China High Adventure
Want to feel like Sir Francis Younghusband or Heinrich Harrer the explorer? You are likely to feel like one after this spectacular journey to the Tibet highland and meet its people who call this remote and inhospitable region as ‘home’. From the pilgrim-laden streets of Lhasa to the snow-capped mountains, endless skies and turquoise lakes of the Tibetan Plateau, discover a world far removed from your own. The accommodation selected is the best the region has to offer. Your touring is private and highly personalised based on each traveller’s specific interests and requirements.
UNLEASH YOUR MOJO: LIKE AN EXPLORER ON THE HIGHLANDS OF TIBET.
The tour starts in Beijing that boasts of many scenic spots, precious artefacts and world-famous architectural wonders: the Great Wall, the Ming Tombs, the Forbidden City, the Summer Palace, the Temple of Heaven, Tian An Men square and many others. With your private guide and driver you will explore this huge and spread out city which is a magnificent gateway to China and Chinese history, so you will spend a minimum of three nights here.
After witnessing the historical sites we will travel to the famous city of Xian. This city was the hotspot of the ancient Silk Road, linking the East to the West. Today, it is one of the most important cradles of ancient Chinese civilization. Here we will see the widely acclaimed, the eighth wonder of the world, the Army of Terracotta Warriors.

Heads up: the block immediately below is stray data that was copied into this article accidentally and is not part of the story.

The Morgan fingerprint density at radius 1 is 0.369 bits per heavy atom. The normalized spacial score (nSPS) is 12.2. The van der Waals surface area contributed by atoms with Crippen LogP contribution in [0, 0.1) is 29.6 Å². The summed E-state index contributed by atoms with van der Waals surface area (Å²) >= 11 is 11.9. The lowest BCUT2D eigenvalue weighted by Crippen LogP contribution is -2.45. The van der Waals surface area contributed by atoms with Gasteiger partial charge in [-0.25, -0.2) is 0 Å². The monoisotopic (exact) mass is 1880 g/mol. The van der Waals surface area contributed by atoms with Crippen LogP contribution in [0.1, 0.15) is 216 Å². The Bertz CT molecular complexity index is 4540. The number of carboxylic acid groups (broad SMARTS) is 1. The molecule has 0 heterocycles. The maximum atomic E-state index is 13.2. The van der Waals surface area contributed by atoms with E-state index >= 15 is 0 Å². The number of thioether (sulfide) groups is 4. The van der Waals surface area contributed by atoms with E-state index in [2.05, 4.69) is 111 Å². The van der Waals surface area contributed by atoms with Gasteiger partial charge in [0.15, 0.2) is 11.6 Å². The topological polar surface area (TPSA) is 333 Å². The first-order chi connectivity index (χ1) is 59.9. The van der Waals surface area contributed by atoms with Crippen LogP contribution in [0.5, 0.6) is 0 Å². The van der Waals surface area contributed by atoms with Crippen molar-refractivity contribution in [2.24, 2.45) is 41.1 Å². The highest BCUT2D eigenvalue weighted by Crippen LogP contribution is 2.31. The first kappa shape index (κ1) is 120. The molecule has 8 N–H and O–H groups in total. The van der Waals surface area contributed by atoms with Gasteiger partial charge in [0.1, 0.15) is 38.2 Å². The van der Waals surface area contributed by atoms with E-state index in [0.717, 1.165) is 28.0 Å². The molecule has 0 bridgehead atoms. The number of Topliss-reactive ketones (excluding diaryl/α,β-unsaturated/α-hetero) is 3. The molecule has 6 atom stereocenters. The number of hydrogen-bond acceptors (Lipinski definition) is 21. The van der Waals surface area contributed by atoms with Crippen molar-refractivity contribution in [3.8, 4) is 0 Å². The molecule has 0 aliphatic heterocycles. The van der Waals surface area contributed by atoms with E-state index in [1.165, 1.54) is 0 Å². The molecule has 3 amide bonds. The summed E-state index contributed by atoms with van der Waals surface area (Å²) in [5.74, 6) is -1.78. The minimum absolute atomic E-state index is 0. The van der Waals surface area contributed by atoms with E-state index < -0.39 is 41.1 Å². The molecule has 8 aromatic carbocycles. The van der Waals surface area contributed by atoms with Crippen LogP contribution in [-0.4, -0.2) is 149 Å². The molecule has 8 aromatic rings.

Your journey continues on to Lhasa, deep in the Himalayan kingdom of Tibet. Spend time exploring the magnificent monasteries, palaces and temples and visit the smaller towns of Gyantze and Shigatze as you pass through some of the world’s most spectacular scenery. You will be welcomed into the homes of the locals to experience their unique lifestyle first hand, and be amazed by the beauty of the yak-dotted high altitude plains.
After the high-altitude Tibet adventure, you travel to Shanghai where you will spend two nights exploring the vibrant city. Once famed as the ‘Oriental Paris’, foreign scientists, literary figures and artists chose to live there. Once a provincial city, Shanghai has grown into an international metropolis on par with New York and Paris.
Max your Awim Chinese people celebrate a lot of festivals each year. Most of these festivals take place on important dates in the Chinese lunar calendar. It is important to know which festivals to avoid, like the Chinese New Year when travel is difficult and which ones to attend, like the Dragon Boat and Shanghai Tea festivals held in May-June. Other festivals include the Shanghai Film festival in mid-Jun and the Shoton Festival, one of the most popular traditional festivals in Tibet held in the month of August.
Beijing Capital International Airport, about 12 miles (19 kilometres) northeast of the city centre, is served by numerous international carriers from the UK. Taxis at the airport are plentiful; the ride into town costs about $20 and can take anywhere from half an hour to an hour and a half, depending on traffic. For the adventuresome there's also a train that whisks you in 23 minutes to a fairly central station in Beijing from which you can cab it to your hotel.